• Yano, H., G. E. Deckert, L. M. Rogers, and E. M. Top. 2012. The role of long and short replication initiation protein in the fate of IncP-1 plasmids. J. Bacteriol. 194: 1533–1543.
  • Eikmeyer, F.G., R. Szczepanowski, D.Wibberg, A. Hadiati, S. Schneiker-Bekel, L. M. Rogers, C.J. Brown, E. M. Top, A. Pühler, A. Schlüter. 2012. The complete genome sequences of four new IncN plasmids from wastewater treatment plant effluent provide new insights into IncN plasmid diversity and evolution. Plasmid 68: 13-24
  • Heuer, H., C.T.T. Binh, S. Jechalke, C. Kopmann, U. Zimmerling, E. Krögerrecklenfort, T. Ledger, B. Gonzalez, E. M. Top, K. Smalla. 2012. IncP-1ε plasmids are important vectors of antibiotic resistance genes in agricultural systems: diversification driven by class 1 integron gene cassettes. Frontiers in Microbiology 3: Article 2. http://www.ncbi.nlm.nih.gov/pubmed/22279444
  • Król, J.E., J.T. Penrod, H. McCaslin, L.M. Rogers, H. Yano, W. Dejonghe, C.J. Brown, R.E. Parales, S. Wuertz, E. M. Top. 2012. Genomic and functional analysis of the IncP-1β plasmids pNB8c and pWDL7::rfp explains their role in 3-chloroaniline catabolism. Appl. Environ. Microbiol. 78: 828-838. http://www.ncbi.nlm.nih.gov/pubmed/22101050
  • Zhong, X., J. Droesch, R. Fox, E. M. Top, and S M. Krone. 2012. On the meaning and estimation of plasmid transfer rates for surface-associated and well-mixed bacterial populations. J. Theor. Biol. 294: 144–152. http://www.ncbi.nlm.nih.gov/pubmed/22085738

Dr. Top's lab is a member of Biology, Institute for Bioinformatics and Evolutionary Studies (IBEST) and the Bioinformatics & Computational Biology (BCB) Graduate Programs.

  • Plasmid-Host Interaction and Evolution of Plasmid Host-Range
    Since rapid plasmid-mediated spread of multi-drug resistance to human pathogens is threatening our ability to fight against infectious diseases, we urgently need novel therapies aimed at limiting the spread of new resistance genes. However, little is known about what determines the range of bacteria in which a plasmid can be maintained. Moreover we do not know if and how, and at what tempo that host range can expand, contract or shift over time. Since bacteria evolve very rapidly their drug resistance plasmids can also quickly adapt to novel hosts by reducing their cost and becoming more stable even in the absence of the drugs. The new project aims at discerning patterns of plasmid host range evolution in bacteria through (i) experimental evolution studies followed by (ii) molecular and biochemical analysis of evolved plasmids, and (iii) mathematical and statistical modeling of the evolutionary processes. For example, we found that the stability of a drug resistance plasmid in a novel host can rapidly improve in bacterial populations through mutations in the plasmid alone, the host chromosome alone, or both, and that a single mutation in a plasmid can have a dramatic effect on its host range. This project is in collaboration with Dr. Zaid Abdo and funded by the National Institute of Allergies and Infectious Disease (NIAID) of the National Institutes of Health (http://www.niaid.nih.gov).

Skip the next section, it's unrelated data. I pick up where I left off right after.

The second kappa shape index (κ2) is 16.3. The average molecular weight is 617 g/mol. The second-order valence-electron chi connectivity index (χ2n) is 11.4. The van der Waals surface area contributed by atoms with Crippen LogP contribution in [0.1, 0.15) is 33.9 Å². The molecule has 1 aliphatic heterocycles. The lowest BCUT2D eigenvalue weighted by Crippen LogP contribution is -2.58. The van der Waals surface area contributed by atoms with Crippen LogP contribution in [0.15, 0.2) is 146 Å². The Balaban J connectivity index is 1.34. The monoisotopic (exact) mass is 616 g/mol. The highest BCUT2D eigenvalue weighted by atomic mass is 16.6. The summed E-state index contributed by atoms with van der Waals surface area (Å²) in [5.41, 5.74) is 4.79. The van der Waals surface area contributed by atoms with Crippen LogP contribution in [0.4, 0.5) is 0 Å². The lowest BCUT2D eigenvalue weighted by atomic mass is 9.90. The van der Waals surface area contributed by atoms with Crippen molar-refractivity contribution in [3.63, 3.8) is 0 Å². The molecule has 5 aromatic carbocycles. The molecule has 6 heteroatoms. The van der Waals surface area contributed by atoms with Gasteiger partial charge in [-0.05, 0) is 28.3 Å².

• Evolution of plasmid persistence in biofilms
    A second project was recently funded by the Department of Defense, through a Military Infectious Diseases Basic Research Award. Infections of wounds incurred in combat greatly threaten the lives of those who survive the first hours after injury. Hospital acquired infections of combat wounds in military treatment facilities and other nosocomial infections present a major health crisis today because they are commonly caused by multi-drug resistant (MDR) bacteria. These bacteria also form biofilms in the wounds, which renders them even more resistant. Unfortunately, biofilms are also considered ‘hot-spots’ for plasmid transfer, and plasmids can in turn promote biofilm formation. The goal of the proposed research is to gain insight into the evolutionary mechanisms by which drug resistance plasmids can improve their persistence in biofilms formed by bacteria known to cause wound infections. The central hypothesis is that the evolutionary pathways through which plasmid persistence improves are different and more varied in biofilms than in well-mixed liquids due to the spatially structured environment of biofilms that is absent in liquids
  • The Genetic Diversity of Broad-host-Range Plasmids in Bacteria
    A third project aims at enhancing our understanding of the diversity and evolutionary history of the extant pool of BHR plasmids. This is done by comparative genomic and phylogenetic analysis of the complete genome sequences of natural plasmids. This project was funded by the National Science Foundation, and the DNA sequencing service has been provided by Department of Energy Joint Genome Institute. Co-investigators are Professors Celeste Brown, Jack Sullivan, and Larry Forney. Future research will focus on the evolutionary history of plasmids: What are the current plasmids' long-term host reservoirs, and do plasmids evolve mostly by vertical descent or through lateral exchange of core genes between plasmids?

  • 1989 Prize of the Alumni Society of Agricultural Engineers for academic achievement and community service (in Dutch: ‘de meest verdienstelijke student’; out of ca. 100 seniors, Ghent University, Belgium)

Contact

Department of Biological Sciences

Physical Address:
Life Sciences South 252

Mailing Address:
875 Perimeter Drive MS 3051
Moscow, ID 83844-3051

Phone: (208) 885-6280

Fax: (208) 885-7905

Email: biosci@uidaho.edu

Web: Department of Biological Sciences